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[92] Akin to this are those figures of which the Greeks are so fond, by means of which they give gentle expression to unpleasing facts. Themistocles, for example, is believed to have urged the Athenians to commit their city to the protection of heaven, because to urge them to abandon it would have been too brutal an expression. Again the statesman1 who advised that certain golden images of Victory should be melted down as a contribution to the war funds, modified his words by saying that they should make a proper use of their victories. But all such devices which consist in saying one thing, while intending something else to be understood, have a strong resemblance to allegory.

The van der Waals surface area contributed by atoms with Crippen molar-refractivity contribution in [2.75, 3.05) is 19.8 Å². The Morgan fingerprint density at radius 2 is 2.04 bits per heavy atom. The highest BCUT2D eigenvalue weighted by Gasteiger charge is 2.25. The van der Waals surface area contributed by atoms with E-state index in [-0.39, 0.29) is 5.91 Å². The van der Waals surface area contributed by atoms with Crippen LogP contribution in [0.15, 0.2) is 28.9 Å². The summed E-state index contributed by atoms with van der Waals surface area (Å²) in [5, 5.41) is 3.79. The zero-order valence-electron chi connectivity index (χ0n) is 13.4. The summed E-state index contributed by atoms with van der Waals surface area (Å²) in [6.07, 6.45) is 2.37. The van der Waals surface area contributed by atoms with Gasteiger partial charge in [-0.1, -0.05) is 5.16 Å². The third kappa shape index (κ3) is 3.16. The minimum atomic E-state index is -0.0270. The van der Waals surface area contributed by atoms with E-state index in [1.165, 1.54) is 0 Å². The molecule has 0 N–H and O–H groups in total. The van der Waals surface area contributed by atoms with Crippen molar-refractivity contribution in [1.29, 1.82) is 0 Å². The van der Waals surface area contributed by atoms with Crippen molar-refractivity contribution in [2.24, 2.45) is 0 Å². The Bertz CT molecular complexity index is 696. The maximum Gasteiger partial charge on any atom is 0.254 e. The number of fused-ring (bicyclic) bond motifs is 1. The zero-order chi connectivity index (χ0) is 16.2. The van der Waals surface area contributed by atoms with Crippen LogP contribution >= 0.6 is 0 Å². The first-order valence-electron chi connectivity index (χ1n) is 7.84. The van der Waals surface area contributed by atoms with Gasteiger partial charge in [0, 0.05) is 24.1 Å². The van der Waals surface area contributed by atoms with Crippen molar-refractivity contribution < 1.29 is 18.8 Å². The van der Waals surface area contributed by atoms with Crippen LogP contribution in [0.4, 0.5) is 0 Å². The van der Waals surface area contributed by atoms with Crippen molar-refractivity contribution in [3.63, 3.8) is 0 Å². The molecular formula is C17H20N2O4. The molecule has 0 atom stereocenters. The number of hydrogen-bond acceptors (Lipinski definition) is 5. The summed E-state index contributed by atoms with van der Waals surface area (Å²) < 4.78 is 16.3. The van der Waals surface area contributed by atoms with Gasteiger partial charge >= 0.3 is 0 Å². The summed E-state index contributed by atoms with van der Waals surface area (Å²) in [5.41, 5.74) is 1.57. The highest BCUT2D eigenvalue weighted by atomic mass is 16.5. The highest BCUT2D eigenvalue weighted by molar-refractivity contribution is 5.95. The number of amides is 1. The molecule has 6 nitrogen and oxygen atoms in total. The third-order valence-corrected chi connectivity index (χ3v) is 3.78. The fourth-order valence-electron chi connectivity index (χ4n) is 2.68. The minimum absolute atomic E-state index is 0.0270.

1 Unknown.

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load focus Latin (Harold Edgeworth Butler, 1922)
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